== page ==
SPDRs and Diamonds


Mutual funds are not the only way to invest in domestic indexes. Increasingly popular are so-called SPDRs or Standard & Poor's Depository Receipts, which track indexes just like a fund but trade like a stock on the American Stock Exchange.


Convenience and flexibility are their hallmark. Vis-à-vis mutual funds, SPDRs have some advantages. They can:

  • Trade at any brokerage firm
  • Be sold instantly in a falling market, not at the close of the day
  • Be margined at a brokerage firm
  • Result in slightly lower capital gains

Indexers with closet day trading tendencies or general nervousness about the market should find SPDRs appealing. It is possible to get in and out of these products many times each day. In a volatile market the knowledgeable or lucky investor could prosper, and an anxious investor can find comfort knowing it is easy to exit the market. But this is not typical of index investors, who tend to buy and hold.


Various flavors of SPDRs (and the next-of-kin, Diamonds) include:

  • SPDRs (symbol: SPY), plain vanilla S&P 500
  • MidCap SPDRs (symbol: MDY), follows S&P MidCap 400
  • Select Sector SPDRs (9 funds, 9 symbols), which carve up the S&P 9 different ways
  • Diamonds (symbol: DIA), which tracks the Dow Jones Industrial Average

Like an index mutual fund, the above instruments track their indexes closely but not perfectly.

There is a little-known built-in profitability niche for arbitrage experts with lots of cash, but AMEX specifically refrains from this activity. [In a previous version of this article we mistakenly said AMEX also participated]. The arbitrageur can create and sell new SPDRs in blocks of 50,000 shares when they are selling at a premium and buy back and unwind them when they are selling at a discount. The profits from this arbitrage activity are unknown. On the other hand, this keeps the instrument stable.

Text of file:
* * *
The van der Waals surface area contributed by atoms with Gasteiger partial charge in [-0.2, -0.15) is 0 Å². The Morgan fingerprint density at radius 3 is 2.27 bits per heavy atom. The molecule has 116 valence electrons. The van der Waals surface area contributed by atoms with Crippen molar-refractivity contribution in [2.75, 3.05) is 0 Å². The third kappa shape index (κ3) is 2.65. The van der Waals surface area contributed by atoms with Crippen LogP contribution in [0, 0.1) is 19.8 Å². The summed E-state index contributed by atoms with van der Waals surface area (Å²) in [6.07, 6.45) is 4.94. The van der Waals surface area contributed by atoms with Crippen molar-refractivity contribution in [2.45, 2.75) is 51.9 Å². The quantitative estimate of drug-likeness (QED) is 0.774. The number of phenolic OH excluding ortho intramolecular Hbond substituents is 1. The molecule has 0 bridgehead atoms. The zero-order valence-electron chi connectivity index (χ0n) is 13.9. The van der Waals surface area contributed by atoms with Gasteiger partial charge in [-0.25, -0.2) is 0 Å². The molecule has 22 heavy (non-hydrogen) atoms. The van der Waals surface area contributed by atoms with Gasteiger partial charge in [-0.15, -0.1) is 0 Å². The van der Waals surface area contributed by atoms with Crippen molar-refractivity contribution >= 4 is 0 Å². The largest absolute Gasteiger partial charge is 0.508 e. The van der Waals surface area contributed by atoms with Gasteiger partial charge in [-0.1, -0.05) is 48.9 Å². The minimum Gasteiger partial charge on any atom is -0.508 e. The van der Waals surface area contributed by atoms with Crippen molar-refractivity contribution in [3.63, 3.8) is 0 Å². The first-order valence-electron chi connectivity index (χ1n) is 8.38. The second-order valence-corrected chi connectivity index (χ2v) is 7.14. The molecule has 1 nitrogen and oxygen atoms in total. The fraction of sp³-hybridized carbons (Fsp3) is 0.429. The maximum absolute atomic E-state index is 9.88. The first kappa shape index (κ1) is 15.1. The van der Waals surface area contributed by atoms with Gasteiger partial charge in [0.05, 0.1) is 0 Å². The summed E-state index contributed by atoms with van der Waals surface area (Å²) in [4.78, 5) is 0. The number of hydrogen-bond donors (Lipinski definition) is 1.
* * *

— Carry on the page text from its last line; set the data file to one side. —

Technically, SPDRs give the investor an ownership interest in a Trust established by AMEX where stocks purchased with the investor's money are held.

Are they low cost?

The plain vanilla and mid-cap versions and Diamonds are comparable to index funds, the sector SPDRs are a bit pricey for any large cap index. [In a previous version of this article I mistakenly criticized Diamonds for high expense ratios].

There are two costs to SPDRs: costs to buy and sell them (like any stock), and costs to operate them.

Purchasing a block of SPDRs can cost as little as $10 at an online discount brokerage, which amortized over time or over a large account is insignificant. But for a very small portfolio held only a short time, $10 in and $10 out will have some effect.

In addition, the following are estimated annual operating expenses based on recent history:


MidCap SPDRs .25%
Select Sector SPDRs .65%



AMEX actually ran up much higher expenses in starting up Diamonds but did not pass them on to investors [correction from previous version of this article.]